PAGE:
Basic Photography Series: Common mistakes explained
Common Beginner Photography Questions
With 7 image examples and a quiz
As a beginner in photography, you often wonder why a specific image looks the way it does. You maybe notice that only a bit of the subject is in focus, or there is a color shift and you don’t know how that happened. Other common questions are around motion blur (moving subjects are blurry, but stationary things are sharp in the image) and camera shake blur (everything is not sharp with a distinct direction of the trails) or out-of-focus blur (everything is blurry, but without a trail). Another area of questions are around the brightness of the image (too dark — underexposed, or too bright — overexposed).
When we look at the example images below, I state a question first, and if you want to get the most out of it, you can then think about the answer before looking at my answers. To make it harder to cheat, I’ll put the answers further down. :-)
How many you can answer?
1. The background is more blurry than I wanted
You saw that lovely shell; you got real close and took the shot. Only the front bit got sharp. But you wanted the whole shell sharp!
What should you change the next time?
2. Moving things do not look like they are moving
You got the camera out of the bag in time to capture the helicopter as it was starting. But you wanted the rotor blades to look blurry, because they were moving fast. Now it looks like the helicopter is falling out of the sky!
What should you try next time to support the impression of movement?
3. Everything is sharp, but I only wanted the eyes to be sharp
You took a portrait photo and noticed later that everything is sharp, but this time you were hoping for that look where they only get the eyes sharp, like this one here:
How can you achieve this shallow depth of field (DoF) effect and get only the eyes sharp?
4. My indoor photos look so orangy, what happened?
At your latest Christmas gathering, you took an image of the wonderful Christmas tree. But when you reviewed your shot, you noticed a distinct orange color cast. You remembered the colors a lot cooler.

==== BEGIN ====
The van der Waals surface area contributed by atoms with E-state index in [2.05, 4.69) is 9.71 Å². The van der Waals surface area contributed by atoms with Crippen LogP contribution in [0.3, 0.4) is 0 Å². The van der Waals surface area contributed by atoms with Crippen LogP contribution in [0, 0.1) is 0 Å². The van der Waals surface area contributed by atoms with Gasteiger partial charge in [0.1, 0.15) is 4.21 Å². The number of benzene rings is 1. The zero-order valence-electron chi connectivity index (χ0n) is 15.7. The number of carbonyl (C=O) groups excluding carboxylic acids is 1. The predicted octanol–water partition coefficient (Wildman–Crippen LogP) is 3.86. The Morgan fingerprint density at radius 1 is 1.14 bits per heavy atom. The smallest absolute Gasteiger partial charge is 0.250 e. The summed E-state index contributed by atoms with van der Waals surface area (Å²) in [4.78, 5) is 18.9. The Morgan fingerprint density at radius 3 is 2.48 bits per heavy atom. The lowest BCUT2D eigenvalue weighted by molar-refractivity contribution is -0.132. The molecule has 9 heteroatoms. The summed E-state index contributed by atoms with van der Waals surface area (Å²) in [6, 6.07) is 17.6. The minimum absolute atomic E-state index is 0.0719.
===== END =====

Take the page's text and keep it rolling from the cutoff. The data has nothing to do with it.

Why did the camera pick up the colors so differently than you perceived them? And what can you do next time to capture the colors more natural?
5. There is so much grain in the image, what’s going on?
The question is already in the title.
6. The whole image looks blurry.
The image has something to it. Nice bokeh, but that was unintentional. You wanted to get the lights in focus.
What do you think you have to do to fix that next time?
7. The image is not sharp, and I have these short trails.
Not much sharp in the image. What went wrong here?
All right, do you feel you have all the answers?
When you read my answers, keep in mind that sometimes there is more than one solution. The exercise was not about getting everything right, but to get you thinking about what camera settings have which specific effect on the result. You can also do that exercise with your own images at home.
- You have a very shallow depth of field (DoF) in the image, only a very thin focus plane is sharp. That is normally the case when you have a very large aperture (a small f/number), and you have a large magnification. Here, you are very close to the subject.
There are several ways to get more DoF and keep the same distance from the subject. You could use an advanced technique called “Focus-Stacking”. Or the simple solution would be to stop down, that means you select a smaller aperture, that increases the DoF, more of the shell would be in focus. Just know that the camera selects a slower shutter speed when you select a smaller aperture (less light getting in through a smaller opening in the lens) to compensate for a good exposure, but with these close-up shots, you probably have to use a tripod anyway to get a sharp image.